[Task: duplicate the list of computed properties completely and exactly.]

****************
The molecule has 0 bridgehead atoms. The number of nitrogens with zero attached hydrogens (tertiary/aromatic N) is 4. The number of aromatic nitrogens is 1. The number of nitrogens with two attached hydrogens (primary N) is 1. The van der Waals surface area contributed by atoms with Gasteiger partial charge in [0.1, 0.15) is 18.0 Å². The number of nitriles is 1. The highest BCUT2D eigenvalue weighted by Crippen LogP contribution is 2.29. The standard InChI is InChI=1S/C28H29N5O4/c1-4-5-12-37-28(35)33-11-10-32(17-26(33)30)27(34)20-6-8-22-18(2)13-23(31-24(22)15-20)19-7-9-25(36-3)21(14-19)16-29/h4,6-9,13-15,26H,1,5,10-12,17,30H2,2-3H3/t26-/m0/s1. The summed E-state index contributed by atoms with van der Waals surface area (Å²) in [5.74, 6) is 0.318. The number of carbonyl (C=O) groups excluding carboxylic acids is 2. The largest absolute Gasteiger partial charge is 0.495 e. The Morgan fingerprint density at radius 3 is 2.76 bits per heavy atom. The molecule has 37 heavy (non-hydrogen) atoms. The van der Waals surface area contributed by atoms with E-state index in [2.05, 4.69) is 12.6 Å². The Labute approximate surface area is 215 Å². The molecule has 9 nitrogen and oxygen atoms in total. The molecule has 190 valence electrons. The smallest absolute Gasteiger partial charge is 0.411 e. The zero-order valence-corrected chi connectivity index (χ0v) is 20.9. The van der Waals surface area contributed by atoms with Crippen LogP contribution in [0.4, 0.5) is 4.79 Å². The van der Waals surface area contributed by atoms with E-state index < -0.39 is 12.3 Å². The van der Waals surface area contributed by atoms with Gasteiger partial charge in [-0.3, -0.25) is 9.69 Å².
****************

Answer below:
The molecule has 0 bridgehead atoms. The number of nitrogens with zero attached hydrogens (tertiary/aromatic N) is 4. The number of aromatic nitrogens is 1. The number of nitrogens with two attached hydrogens (primary N) is 1. The van der Waals surface area contributed by atoms with Gasteiger partial charge in [0.1, 0.15) is 18.0 Å². The number of nitriles is 1. The highest BCUT2D eigenvalue weighted by Crippen LogP contribution is 2.29. The standard InChI is InChI=1S/C28H29N5O4/c1-4-5-12-37-28(35)33-11-10-32(17-26(33)30)27(34)20-6-8-22-18(2)13-23(31-24(22)15-20)19-7-9-25(36-3)21(14-19)16-29/h4,6-9,13-15,26H,1,5,10-12,17,30H2,2-3H3/t26-/m0/s1. The summed E-state index contributed by atoms with van der Waals surface area (Å²) in [5.74, 6) is 0.318. The number of carbonyl (C=O) groups excluding carboxylic acids is 2. The largest absolute Gasteiger partial charge is 0.495 e. The Morgan fingerprint density at radius 3 is 2.76 bits per heavy atom. The molecule has 37 heavy (non-hydrogen) atoms. The van der Waals surface area contributed by atoms with E-state index in [2.05, 4.69) is 12.6 Å². The Labute approximate surface area is 215 Å². The molecule has 9 nitrogen and oxygen atoms in total. The molecule has 190 valence electrons. The smallest absolute Gasteiger partial charge is 0.411 e. The zero-order valence-corrected chi connectivity index (χ0v) is 20.9. The van der Waals surface area contributed by atoms with Crippen LogP contribution in [0.4, 0.5) is 4.79 Å². The van der Waals surface area contributed by atoms with E-state index < -0.39 is 12.3 Å². The van der Waals surface area contributed by atoms with Gasteiger partial charge in [-0.3, -0.25) is 9.69 Å².